Born in 1994, Liao Wen is one of the most Chinese Innovative young women artists, producing emotionally charged, semi-abstract sculptures centered around the human body, whether whole or in part. Liao graduated from the Printing Department of Sichuan Institute of Fine Arts, in the southwestern city of Chongqing, and in 2019 earned a master’s degree in experimental art from the Central Academy of Fine Arts in Beijing. Her artistic approach crystallized in 2017, when she studied at a puppet workshop in Prague, Czech Republic, learning how to tell stories and produce mental states by designing and manipulating puppets and puppets. Her recent work focuses on the topic of bodily rituals.
At the solo exhibition “Almost Collapsing Balance” at the Shanghai capsule last fall, Liao presented smooth carved wood sculptures depicting curved and twisted bones and joints, many of them balancing precariously or supported by metal hardware. In two works, the shin bones end in the form of a high-heeled shoe. The pieces together reflect three sexually charged historical practices: Thesmophoria, an ancient Greek women’s festival associated with Demeter, the goddess of grain, agriculture, and fertility; Adonijah, where the women of Athena mourned annually the death of Adonis; and treatments for female hysteria in Victorian England, which notably included ‘genital massaging’ by machines or male doctors.
Other items on display included a fig tree surrounded by a wooden womb, drops of myrrh, and silicone versions of decaying fish. Liao’s interest in these materials and activities, with her polemic between the physical and the ideals, stems in part from her search for stability amidst a sea of turbulent information during the Covid pandemic – a condition she associates with the absence of true community in present-day ritual. Reflecting on “primary motive” on the eve of the exhibition, Liao said the works are about “love and hurt in relationships, motherhood, survival instincts, or passion.”
Liao has also expressed interest in social issues related to the body in interactive projects and performances. Launched in 2019, Birds of Passage is an expanded measure that addresses the physical and psychological distress of nearly 300 million migrant workers in China who have moved from rural areas to major cities in search of a better life. The artist has invited several uprooted people in Shenzhen, one of the country’s largest immigration cities, to make self-portrait dolls that they can name and dress individually. Liao then encouraged the participants (whose personal stories have largely been overlooked) to take the finished dolls to places that were – or hoped to be – particularly meaningful to them.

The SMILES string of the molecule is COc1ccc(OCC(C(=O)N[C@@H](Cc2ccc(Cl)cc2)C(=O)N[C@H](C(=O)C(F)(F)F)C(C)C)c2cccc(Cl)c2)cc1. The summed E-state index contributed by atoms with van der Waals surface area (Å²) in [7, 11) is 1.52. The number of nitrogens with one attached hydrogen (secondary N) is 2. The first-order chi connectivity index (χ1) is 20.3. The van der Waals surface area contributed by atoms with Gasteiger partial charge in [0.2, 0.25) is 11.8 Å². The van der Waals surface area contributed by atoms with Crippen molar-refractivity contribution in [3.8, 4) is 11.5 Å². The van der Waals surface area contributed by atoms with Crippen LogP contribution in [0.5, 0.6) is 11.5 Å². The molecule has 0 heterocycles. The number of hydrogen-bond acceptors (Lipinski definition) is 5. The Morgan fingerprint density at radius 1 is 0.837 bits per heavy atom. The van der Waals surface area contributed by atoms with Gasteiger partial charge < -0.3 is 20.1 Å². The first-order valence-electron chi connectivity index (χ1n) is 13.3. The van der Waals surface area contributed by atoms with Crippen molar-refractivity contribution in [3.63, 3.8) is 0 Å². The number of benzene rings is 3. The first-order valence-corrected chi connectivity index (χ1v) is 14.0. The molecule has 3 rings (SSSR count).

The artist’s desire to treat immigrants was more than just statistics in her reflection on the process: “As the participants painted faces and sewed the dolls’ arms, I clearly noticed that they weren’t just looking at a doll. Instead, they were looking at themselves, their minds wandering through the past and present and the future.”
Some of Liao’s work, in addition to raising social issues, shows her inner self-exploration. to her room in a dream (2018-19) who appeared In group exhibitions at the Duo Yun Xuan Art Center in Shanghai and the Chengdu Museum of Contemporary Images, the artist created a doll based on her own image. By placing this miniature version of herself in a room filled with private items such as manuscripts, an old refrigerator, a TV, and models of internal organs, Liao revealed to the audience a delicate and highly sensitive inner world.
In the inaugural version of the work, as a graduation project at the Central Academy of Fine Arts in Beijing, the artist herself entered the room to become the master of the doll girl, and her performance was videotaped for a later repetition of the work. In the end, Liao held the doll with all the strings severed, and bid farewell to this dim space, as if it was escaping from a dream.
This article appears in the May 2022 issue, pp. 42-43.